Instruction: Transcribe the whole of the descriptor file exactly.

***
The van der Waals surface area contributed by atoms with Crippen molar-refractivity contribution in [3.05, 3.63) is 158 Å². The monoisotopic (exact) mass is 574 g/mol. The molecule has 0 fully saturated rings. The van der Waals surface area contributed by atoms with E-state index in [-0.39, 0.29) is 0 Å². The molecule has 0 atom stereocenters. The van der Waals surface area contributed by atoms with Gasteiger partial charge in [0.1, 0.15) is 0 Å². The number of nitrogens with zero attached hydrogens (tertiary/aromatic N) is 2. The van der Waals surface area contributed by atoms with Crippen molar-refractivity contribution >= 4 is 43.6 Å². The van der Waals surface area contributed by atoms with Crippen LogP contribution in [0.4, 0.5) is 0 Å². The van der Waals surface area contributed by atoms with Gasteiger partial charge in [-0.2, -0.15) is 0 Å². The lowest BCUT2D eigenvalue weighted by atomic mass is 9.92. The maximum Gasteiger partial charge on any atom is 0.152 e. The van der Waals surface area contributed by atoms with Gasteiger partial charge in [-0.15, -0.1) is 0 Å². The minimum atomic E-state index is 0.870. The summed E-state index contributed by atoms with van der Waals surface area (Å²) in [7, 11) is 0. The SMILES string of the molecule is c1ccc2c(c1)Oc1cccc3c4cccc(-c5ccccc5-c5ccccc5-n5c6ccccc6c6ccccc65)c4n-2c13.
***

The van der Waals surface area contributed by atoms with Crippen molar-refractivity contribution in [3.05, 3.63) is 158 Å². The monoisotopic (exact) mass is 574 g/mol. The molecule has 0 fully saturated rings. The van der Waals surface area contributed by atoms with E-state index in [-0.39, 0.29) is 0 Å². The molecule has 0 atom stereocenters. The van der Waals surface area contributed by atoms with Gasteiger partial charge in [0.1, 0.15) is 0 Å². The number of nitrogens with zero attached hydrogens (tertiary/aromatic N) is 2. The van der Waals surface area contributed by atoms with Crippen molar-refractivity contribution >= 4 is 43.6 Å². The van der Waals surface area contributed by atoms with Crippen LogP contribution in [0.4, 0.5) is 0 Å². The van der Waals surface area contributed by atoms with Gasteiger partial charge in [-0.2, -0.15) is 0 Å². The lowest BCUT2D eigenvalue weighted by atomic mass is 9.92. The maximum Gasteiger partial charge on any atom is 0.152 e. The van der Waals surface area contributed by atoms with Gasteiger partial charge in [-0.15, -0.1) is 0 Å². The minimum atomic E-state index is 0.870. The summed E-state index contributed by atoms with van der Waals surface area (Å²) in [7, 11) is 0. The SMILES string of the molecule is c1ccc2c(c1)Oc1cccc3c4cccc(-c5ccccc5-c5ccccc5-n5c6ccccc6c6ccccc65)c4n-2c13.